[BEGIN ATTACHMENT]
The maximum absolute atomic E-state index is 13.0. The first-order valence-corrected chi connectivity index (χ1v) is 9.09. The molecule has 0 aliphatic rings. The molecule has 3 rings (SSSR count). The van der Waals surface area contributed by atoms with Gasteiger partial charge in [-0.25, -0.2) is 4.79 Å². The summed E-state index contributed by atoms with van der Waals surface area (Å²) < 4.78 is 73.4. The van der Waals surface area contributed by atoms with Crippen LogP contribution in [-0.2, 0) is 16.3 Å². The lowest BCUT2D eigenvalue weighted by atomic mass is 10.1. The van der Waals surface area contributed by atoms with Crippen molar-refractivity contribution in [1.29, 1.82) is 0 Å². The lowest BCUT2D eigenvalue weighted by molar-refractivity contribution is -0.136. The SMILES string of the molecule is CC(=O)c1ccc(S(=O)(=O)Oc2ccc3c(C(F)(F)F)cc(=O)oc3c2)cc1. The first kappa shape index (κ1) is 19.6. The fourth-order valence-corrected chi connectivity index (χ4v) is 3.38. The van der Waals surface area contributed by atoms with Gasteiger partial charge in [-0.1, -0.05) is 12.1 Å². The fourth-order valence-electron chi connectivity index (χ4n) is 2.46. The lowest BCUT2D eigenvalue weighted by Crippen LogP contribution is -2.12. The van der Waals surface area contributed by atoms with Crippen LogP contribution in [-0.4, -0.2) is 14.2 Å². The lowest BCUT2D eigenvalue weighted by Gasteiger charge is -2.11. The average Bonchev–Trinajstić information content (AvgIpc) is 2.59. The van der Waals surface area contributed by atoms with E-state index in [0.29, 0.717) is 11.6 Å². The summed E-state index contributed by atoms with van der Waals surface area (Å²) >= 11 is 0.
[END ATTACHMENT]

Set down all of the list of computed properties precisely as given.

The maximum absolute atomic E-state index is 13.0. The first-order valence-corrected chi connectivity index (χ1v) is 9.09. The molecule has 0 aliphatic rings. The molecule has 3 rings (SSSR count). The van der Waals surface area contributed by atoms with Gasteiger partial charge in [-0.25, -0.2) is 4.79 Å². The summed E-state index contributed by atoms with van der Waals surface area (Å²) < 4.78 is 73.4. The van der Waals surface area contributed by atoms with Crippen LogP contribution in [-0.2, 0) is 16.3 Å². The lowest BCUT2D eigenvalue weighted by atomic mass is 10.1. The van der Waals surface area contributed by atoms with Crippen molar-refractivity contribution in [1.29, 1.82) is 0 Å². The lowest BCUT2D eigenvalue weighted by molar-refractivity contribution is -0.136. The SMILES string of the molecule is CC(=O)c1ccc(S(=O)(=O)Oc2ccc3c(C(F)(F)F)cc(=O)oc3c2)cc1. The first kappa shape index (κ1) is 19.6. The fourth-order valence-corrected chi connectivity index (χ4v) is 3.38. The van der Waals surface area contributed by atoms with Gasteiger partial charge in [-0.1, -0.05) is 12.1 Å². The fourth-order valence-electron chi connectivity index (χ4n) is 2.46. The lowest BCUT2D eigenvalue weighted by Crippen LogP contribution is -2.12. The van der Waals surface area contributed by atoms with Crippen LogP contribution in [-0.4, -0.2) is 14.2 Å². The lowest BCUT2D eigenvalue weighted by Gasteiger charge is -2.11. The average Bonchev–Trinajstić information content (AvgIpc) is 2.59. The van der Waals surface area contributed by atoms with E-state index in [0.29, 0.717) is 11.6 Å². The summed E-state index contributed by atoms with van der Waals surface area (Å²) >= 11 is 0.